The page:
Cloudworks is no longer accepting new user registrations, and will be closing down on 24th June 2019. We hope to make a read-only archive of the site available soon after.

Pedagogical innovations in new ICT-facilitated learning communities

Summary of the IPTS review on ICT and informal learning

Cloud created by:

Gráinne Conole
31 March 2009

A website for this IPTS review is available here with the draft report and an overview presentation on the work to date.

The aim of this study is to review and assess the new social and pedagogical approaches to learning that are emerging in new ICT-facilitated learning communities.  In addition to formal education, such communities are increasingly emerging in informal and non-formal lifelong learning environments where learning is happening in a freely organised manner, bring together learners, experts, and other parties.  This study aims to examine these new learning communities in order to find innovative pedagogical and organisational practices that support lifelong learning in different settings and foster innovations in the interaction of teachers, learners and organisations.

Description: Through desk research, in-depth case studies and expert workshops, the study aims to:

  • Provide an overview and understanding of new learning communities that are characterised as socially and pedagogically innovative and identify what is the innovative dimension;
  • Provide an overview and analysis of novel learning and teaching approaches and strategies based on active learning approaches in the communities (such as creative problem solving, discovery, learning by doing, experiential learning, critical thinking and creativity);
  • Investigate the specific role and contribution of ICT in developing and enabling new collaboration models bridging various learning settings (formal, non-formal and informal);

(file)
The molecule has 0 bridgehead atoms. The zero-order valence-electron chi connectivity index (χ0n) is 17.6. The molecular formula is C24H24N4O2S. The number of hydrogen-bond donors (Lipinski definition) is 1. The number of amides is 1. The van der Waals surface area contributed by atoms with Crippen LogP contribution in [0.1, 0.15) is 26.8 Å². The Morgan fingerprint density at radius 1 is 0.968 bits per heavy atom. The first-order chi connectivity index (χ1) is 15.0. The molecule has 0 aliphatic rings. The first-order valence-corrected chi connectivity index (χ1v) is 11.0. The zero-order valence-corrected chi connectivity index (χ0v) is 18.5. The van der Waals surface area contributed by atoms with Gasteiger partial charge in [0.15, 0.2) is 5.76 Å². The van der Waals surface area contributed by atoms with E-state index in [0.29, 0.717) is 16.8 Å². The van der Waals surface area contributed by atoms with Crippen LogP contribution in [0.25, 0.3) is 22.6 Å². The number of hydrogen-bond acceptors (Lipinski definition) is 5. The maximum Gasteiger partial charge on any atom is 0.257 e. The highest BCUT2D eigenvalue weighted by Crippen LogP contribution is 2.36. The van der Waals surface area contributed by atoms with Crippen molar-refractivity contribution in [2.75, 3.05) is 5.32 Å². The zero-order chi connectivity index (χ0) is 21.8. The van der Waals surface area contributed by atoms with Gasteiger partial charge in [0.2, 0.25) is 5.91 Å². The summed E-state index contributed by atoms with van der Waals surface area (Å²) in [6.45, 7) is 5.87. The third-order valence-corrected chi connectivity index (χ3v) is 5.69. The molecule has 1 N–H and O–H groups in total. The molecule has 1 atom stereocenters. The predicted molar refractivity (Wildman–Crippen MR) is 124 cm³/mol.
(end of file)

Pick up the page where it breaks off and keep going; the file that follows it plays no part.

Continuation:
• Analyse the relationship between ICT, learning and innovation in view of organisational changes in the delivery of learning;
  • Propose avenues for further research and policy-making.

Extra content

Embedded Content

Contribute

Thomas Ryberg
8:21am 31 March 2009


The reports being discussed can be downloaded from here:

http://is.jrc.ec.europa.eu/pages/EAP/LearnCo.html

Gráinne Conole
8:53am 31 March 2009


Thanks Thomas - it's an excellent report I think raises alot of very interesting issues.

Thomas Ryberg
12:10pm 31 March 2009


Questions – comments from the floor after session - these are not my questions or comments but what I picked up - have not attributed them to particular people, as I might have gotten it / their opinion wrong:

How can we tap into existing communities or how can we engage students in productive learning communities

We should be careful in assuming that a lot of young people would be interested or have the competences to engage with productive communities

We’re living in a ‘Because we can world’ – missing in the report: it addresses what a well-rounded person can do – but does not address what less competent people can do.

Schools – people go there to be socialized – can we think of places that can take over that role – what about digital divide and digital fluency – how do we ensure all kids are fluent?

Teachers at the moment think mostly about how can we make them pass the tests (multiple choice) – teachers and students' learnign objectives  – 'what is on test'!

Online Communities good for developing  skills – negotiation, working together  - re-creation of the villages (working for the common good)

Sharing or plagiarism. ‘Because we can’ sometimes we jump in without thinking, planning or reflecting afterwards

We need to work hard on getting our concepts straight  - network like a community but more loosely connected. Distinction between pre and post initial education – question of motivation – difference between students and professionals. World of Warcraft  vs. linear algebra

Learning as training vs. learning as teaching people to think – what is the difference between learning and thinking. What do we mean by participation – most people ‘read’ blogs – they do not write Implicit assumption that people want to share – but what if people are marked

Be aware not only of the positive sides but also the downsides – changing from a speaking community to a writing community – changing power relations but also what people might want to share.

Contribute to the discussion

Please log in to post a comment. Register here if you haven't signed up yet.